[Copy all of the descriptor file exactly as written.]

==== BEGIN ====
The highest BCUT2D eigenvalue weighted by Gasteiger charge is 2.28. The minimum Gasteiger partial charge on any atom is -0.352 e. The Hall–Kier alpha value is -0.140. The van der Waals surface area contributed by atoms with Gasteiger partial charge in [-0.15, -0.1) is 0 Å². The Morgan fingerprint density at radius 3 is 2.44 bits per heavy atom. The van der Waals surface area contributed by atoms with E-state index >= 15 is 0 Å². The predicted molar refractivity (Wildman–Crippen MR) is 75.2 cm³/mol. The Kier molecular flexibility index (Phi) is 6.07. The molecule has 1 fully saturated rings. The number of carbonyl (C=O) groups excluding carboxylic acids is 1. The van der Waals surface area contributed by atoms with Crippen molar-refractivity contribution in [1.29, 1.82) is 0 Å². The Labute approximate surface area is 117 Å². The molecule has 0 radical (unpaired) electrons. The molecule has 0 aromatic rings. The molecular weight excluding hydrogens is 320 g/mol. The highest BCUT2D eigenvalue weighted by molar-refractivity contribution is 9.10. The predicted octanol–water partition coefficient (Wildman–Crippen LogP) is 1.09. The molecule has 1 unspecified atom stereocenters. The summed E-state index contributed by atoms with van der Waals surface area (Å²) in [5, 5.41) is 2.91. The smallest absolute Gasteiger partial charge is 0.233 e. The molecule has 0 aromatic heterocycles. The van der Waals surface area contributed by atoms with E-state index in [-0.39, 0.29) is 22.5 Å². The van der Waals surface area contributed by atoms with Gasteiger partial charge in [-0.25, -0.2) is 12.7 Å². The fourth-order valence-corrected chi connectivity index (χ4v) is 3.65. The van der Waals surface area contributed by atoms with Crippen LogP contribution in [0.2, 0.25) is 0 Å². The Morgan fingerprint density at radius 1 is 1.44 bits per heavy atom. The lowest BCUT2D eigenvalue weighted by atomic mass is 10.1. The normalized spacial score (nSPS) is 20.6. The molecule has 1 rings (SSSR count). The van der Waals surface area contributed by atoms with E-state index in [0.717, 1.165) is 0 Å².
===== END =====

The highest BCUT2D eigenvalue weighted by Gasteiger charge is 2.28. The minimum Gasteiger partial charge on any atom is -0.352 e. The Hall–Kier alpha value is -0.140. The van der Waals surface area contributed by atoms with Gasteiger partial charge in [-0.15, -0.1) is 0 Å². The Morgan fingerprint density at radius 3 is 2.44 bits per heavy atom. The van der Waals surface area contributed by atoms with E-state index >= 15 is 0 Å². The predicted molar refractivity (Wildman–Crippen MR) is 75.2 cm³/mol. The Kier molecular flexibility index (Phi) is 6.07. The molecule has 1 fully saturated rings. The number of carbonyl (C=O) groups excluding carboxylic acids is 1. The van der Waals surface area contributed by atoms with Crippen molar-refractivity contribution in [1.29, 1.82) is 0 Å². The Labute approximate surface area is 117 Å². The molecule has 0 radical (unpaired) electrons. The molecule has 0 aromatic rings. The molecular weight excluding hydrogens is 320 g/mol. The highest BCUT2D eigenvalue weighted by molar-refractivity contribution is 9.10. The predicted octanol–water partition coefficient (Wildman–Crippen LogP) is 1.09. The molecule has 1 unspecified atom stereocenters. The summed E-state index contributed by atoms with van der Waals surface area (Å²) in [5, 5.41) is 2.91. The smallest absolute Gasteiger partial charge is 0.233 e. The molecule has 0 aromatic heterocycles. The van der Waals surface area contributed by atoms with E-state index in [-0.39, 0.29) is 22.5 Å². The van der Waals surface area contributed by atoms with Gasteiger partial charge in [-0.25, -0.2) is 12.7 Å². The fourth-order valence-corrected chi connectivity index (χ4v) is 3.65. The van der Waals surface area contributed by atoms with Crippen LogP contribution in [0.2, 0.25) is 0 Å². The Morgan fingerprint density at radius 1 is 1.44 bits per heavy atom. The lowest BCUT2D eigenvalue weighted by atomic mass is 10.1. The normalized spacial score (nSPS) is 20.6. The molecule has 1 rings (SSSR count). The van der Waals surface area contributed by atoms with E-state index in [0.717, 1.165) is 0 Å².